Understanding Employment Contracts in the UK
Employers in the UK are legally required to provide employees with a written statement of terms and conditions on their first day of employment. Within two months, a more comprehensive contract must be provided, outlining policies on training, pensions, and disciplinary procedures.
It is advisable to establish the person’s employment status, whether as an employee or a worker, and provide a single contract from day one. This allows employers to cover important areas such as data protection, confidentiality, and reference requirements.
“We recommend that employers provide the widest-ranging contract as early as possible during the engagement.”
This approach not only creates a culture of rigor and trust but also saves time in the long run by avoiding the need for a wider statement or contract later on.
What should an employment contract include?
As an employer, the principal employment statement must include the following details:
- The names and addresses of the employer and employee/worker.
- The job title and description, including potential duties.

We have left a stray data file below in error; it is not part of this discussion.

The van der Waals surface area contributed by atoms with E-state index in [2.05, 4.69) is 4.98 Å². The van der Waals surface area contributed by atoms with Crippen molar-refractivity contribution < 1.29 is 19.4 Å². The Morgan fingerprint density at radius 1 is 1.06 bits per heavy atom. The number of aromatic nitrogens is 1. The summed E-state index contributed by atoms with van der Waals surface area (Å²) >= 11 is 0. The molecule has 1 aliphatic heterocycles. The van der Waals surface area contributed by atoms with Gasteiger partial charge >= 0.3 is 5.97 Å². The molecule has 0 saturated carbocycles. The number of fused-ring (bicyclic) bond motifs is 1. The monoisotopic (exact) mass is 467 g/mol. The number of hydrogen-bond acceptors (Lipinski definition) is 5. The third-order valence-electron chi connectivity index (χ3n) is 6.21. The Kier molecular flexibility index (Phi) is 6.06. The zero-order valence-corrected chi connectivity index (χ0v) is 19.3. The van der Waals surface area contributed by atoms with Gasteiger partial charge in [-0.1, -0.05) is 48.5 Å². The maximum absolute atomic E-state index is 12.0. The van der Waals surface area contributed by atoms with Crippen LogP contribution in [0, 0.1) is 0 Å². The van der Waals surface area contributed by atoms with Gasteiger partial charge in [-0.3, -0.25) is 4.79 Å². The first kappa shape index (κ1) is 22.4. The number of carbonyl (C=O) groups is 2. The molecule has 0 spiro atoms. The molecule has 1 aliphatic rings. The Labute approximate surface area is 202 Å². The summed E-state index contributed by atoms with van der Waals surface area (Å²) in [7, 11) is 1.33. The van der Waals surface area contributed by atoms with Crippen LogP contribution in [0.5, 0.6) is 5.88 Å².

- The start date of the engagement.
- Salary details, including payment frequency and expected date of payment.
- Working hours, including variations such as Sundays, night shifts, or overtime.
- Holiday entitlement, including pro-rated allowances for part-time employees.
- Location details, including potential for relocation.
- Job duration, including end-date for fixed-term contracts.
- Probationary period details.
- Employee benefits, such as childcare vouchers or provided meals.
- Training requirements and cost responsibilities.
- Sick leave and payment procedures.
- Other paid leave, such as maternity or paternity leave.
- Notice periods for termination.
Employment contracts for international assignments
If an employee or worker will be working abroad for more than a month, additional details must be included:
- Duration of the assignment.
- Currency of payment.
- Additional pay or benefits.
- Terms for returning to the UK.
Employers can choose to include this information in the principal statement or as a separate document. Either way, the employee or worker must have reasonable access to it.
The importance of a comprehensive contract
Providing a comprehensive contract early on in the engagement can minimize the risk of unfair dismissal claims and establish clarity in the employment relationship. If provided at the two-month limit, the wider statement must also include information about pensions, collective agreements, non-compulsory training, and disciplinary procedures.
It is crucial to carefully consider the terms of the employment contract to reflect the specific circumstances of the business. Seeking professional advice in this matter can be beneficial.
About the Author: Sue Tumelty is the founder and executive director of The HR Dept.
Further information on employment law
Employment law changes in 2023 – holiday entitlement for zero-hours workers, higher Minimum Wage pay, and upcoming changes to EU regulations.